Hearing Health Blog


What’s the best way to stop the ringing in my ears? Although we don’t yet know how to cure tinnitus, it’s symptoms can be minimized by recognizing what initiates it and makes it worse.

Researchers calculate that 32 percent of people experience a continual buzzing, ringing, or whooshing noise in their ears. This condition, which is called tinnitus, can be a serious problem. People who hear these noises have difficulty sleeping and concentrating, and they might also have associated hearing loss.

There are steps you can take to decrease the symptoms, but because it’s normally linked to other health problems, there is no direct cure.

Avoid These Things to Reduce The Ringing

The first step in dealing with that constant ringing in your ears is to steer clear of the things that have been shown to cause it or make it worse. One of the most common factors that intensify tinnitus is loud noises. Refrain from using headphones, and if you are subjected to noise at work or at home, use some high-quality earplugs to decrease the damage.

Certain medications like anti-inflammatory drugs, antibiotics, and even high doses of aspirin can worsen the ringing so consult your doctor. Be sure you speak with your doctor before you stop taking your medication.

Other common causes of tinnitus include:

  • allergies
  • infections
  • high blood pressure
  • too much earwax
  • issues with the jaw
  • other medical issues
  • stress

Jaw Problems And Tinnitus

Your ears and jaw are closely connected. This is the reason jaw issues can result in tinnitus. TMJ, which is an affliction that causes the cartilage of the jaw to deteriorate, is a good example of this type of jaw issue. The ensuing stress produced by basic activities such as chewing or speaking can ultimately lead to tinnitus symptoms.

Is there anything that can be done? The best thing you can do, if your tinnitus is brought on by TMJ, is to seek medical or dental assistance.

How is The Ringing in my Ears Related to Stress?

Stress can affect your body in very real, very physical ways. Associated surges in heart rate, breathing, and blood pressure can all bring on an intensification of tinnitus symptoms. As a result, stress can trigger, exacerbate, and extend tinnitus episodes.

What can be done? If your tinnitus is brought on by stress, you should determine ways of unwinding. Taking some time to reduce the stress in your life (whenever you can) can also help.

Excess Earwax

It’s absolutely healthy and normal for you to produce earwax. But buzzing or ringing can be the result of too much earwax pushing on your eardrum. If you can’t wash away the earwax normally because it has accumulated too much, the resulting tinnitus can worsen.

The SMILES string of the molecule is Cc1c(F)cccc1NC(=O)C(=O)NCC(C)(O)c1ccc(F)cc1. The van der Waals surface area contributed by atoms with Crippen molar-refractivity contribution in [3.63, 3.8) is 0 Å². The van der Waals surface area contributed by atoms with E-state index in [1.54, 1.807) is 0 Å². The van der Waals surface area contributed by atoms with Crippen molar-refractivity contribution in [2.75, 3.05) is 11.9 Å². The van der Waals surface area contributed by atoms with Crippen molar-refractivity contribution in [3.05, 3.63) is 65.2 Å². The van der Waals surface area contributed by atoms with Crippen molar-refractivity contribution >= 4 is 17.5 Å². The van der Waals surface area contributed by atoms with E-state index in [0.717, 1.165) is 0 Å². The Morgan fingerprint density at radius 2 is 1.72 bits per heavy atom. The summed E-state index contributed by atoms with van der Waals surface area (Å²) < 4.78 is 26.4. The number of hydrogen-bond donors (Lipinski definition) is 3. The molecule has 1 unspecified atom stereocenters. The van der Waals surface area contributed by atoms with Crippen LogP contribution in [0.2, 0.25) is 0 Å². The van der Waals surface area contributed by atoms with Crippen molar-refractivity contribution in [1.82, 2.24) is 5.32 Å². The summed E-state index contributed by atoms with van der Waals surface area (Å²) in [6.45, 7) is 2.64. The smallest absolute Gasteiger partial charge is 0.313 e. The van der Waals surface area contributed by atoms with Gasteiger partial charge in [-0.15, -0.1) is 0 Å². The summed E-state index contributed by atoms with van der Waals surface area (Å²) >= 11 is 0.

How can I deal with this? The simplest way to decrease the ringing in your ears caused by excessive earwax is to make sure your ears are clean! (Do not use cotton swabs in your ears.) In some cases, you might need to get a professional cleaning so that you can get the buzzing and ringing to go away (some people just naturally produce a lot more earwax than others).

Tinnitus is Worsened by High Blood Pressure

A myriad of health conditions, like tinnitus, can be caused by hypertension and high blood pressure. It becomes hard to dismiss when high blood pressure intensifies the ringing or buzzing you’re already experiencing. High blood pressure has treatment options which might reduce tinnitus symptoms in related situations.

What can be done? High blood pressure is not something you want to neglect. You’ll probably need to get medical treatment. But you can also change your lifestyle a little: stay away from foods that have high fat or salt content and exercise more. Stress can also increase your blood pressure, so practicing relaxation techniques or making lifestyle changes can also improve hypertension (and, thus, hypertension-related tinnitus).

Can I Relieve my Tinnitus by Using a Masking Device or White Noise Generator?

You can reduce the impact of the continual noise in your head by distracting your ears and your brain. You don’t even need to get special equipment, your radio, TV or laptop can work as masking devices. You can, if you prefer, buy special masking devices or hearing aids to help.

You need to take it seriously if you have continuous ringing, buzzing, or whooshing in your ears. If you’re suffering from hearing loss or have health issues that are acting up, it may be a warning sign. Take measures to safeguard your ears from loud noises, look for ways to distract your ears, and get in touch with a hearing specialist before what started as a nagging concern causes bigger issues.

The site information is for educational and informational purposes only and does not constitute medical advice. To receive personalized advice or treatment, schedule an appointment.
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